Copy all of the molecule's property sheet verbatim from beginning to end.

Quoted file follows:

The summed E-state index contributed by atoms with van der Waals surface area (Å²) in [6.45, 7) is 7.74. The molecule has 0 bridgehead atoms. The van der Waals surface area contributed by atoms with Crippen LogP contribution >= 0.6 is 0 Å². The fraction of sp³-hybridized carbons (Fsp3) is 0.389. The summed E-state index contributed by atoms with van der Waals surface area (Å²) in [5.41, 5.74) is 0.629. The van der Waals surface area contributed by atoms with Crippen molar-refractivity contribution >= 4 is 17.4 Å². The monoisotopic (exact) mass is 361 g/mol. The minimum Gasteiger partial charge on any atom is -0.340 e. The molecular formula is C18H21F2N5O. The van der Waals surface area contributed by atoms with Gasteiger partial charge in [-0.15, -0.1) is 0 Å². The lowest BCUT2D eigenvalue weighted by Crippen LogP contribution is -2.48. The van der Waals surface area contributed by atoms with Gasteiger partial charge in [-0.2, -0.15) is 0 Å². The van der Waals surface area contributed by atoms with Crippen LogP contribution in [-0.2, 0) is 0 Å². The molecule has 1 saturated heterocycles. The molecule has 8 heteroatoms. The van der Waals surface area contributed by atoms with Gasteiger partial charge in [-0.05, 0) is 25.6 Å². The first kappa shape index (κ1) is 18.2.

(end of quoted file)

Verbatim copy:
The summed E-state index contributed by atoms with van der Waals surface area (Å²) in [6.45, 7) is 7.74. The molecule has 0 bridgehead atoms. The van der Waals surface area contributed by atoms with Crippen LogP contribution >= 0.6 is 0 Å². The fraction of sp³-hybridized carbons (Fsp3) is 0.389. The summed E-state index contributed by atoms with van der Waals surface area (Å²) in [5.41, 5.74) is 0.629. The van der Waals surface area contributed by atoms with Crippen molar-refractivity contribution >= 4 is 17.4 Å². The monoisotopic (exact) mass is 361 g/mol. The minimum Gasteiger partial charge on any atom is -0.340 e. The molecular formula is C18H21F2N5O. The van der Waals surface area contributed by atoms with Gasteiger partial charge in [-0.15, -0.1) is 0 Å². The lowest BCUT2D eigenvalue weighted by Crippen LogP contribution is -2.48. The van der Waals surface area contributed by atoms with Gasteiger partial charge in [-0.2, -0.15) is 0 Å². The van der Waals surface area contributed by atoms with Crippen LogP contribution in [-0.2, 0) is 0 Å². The molecule has 1 saturated heterocycles. The molecule has 8 heteroatoms. The van der Waals surface area contributed by atoms with Gasteiger partial charge in [-0.05, 0) is 25.6 Å². The first kappa shape index (κ1) is 18.2.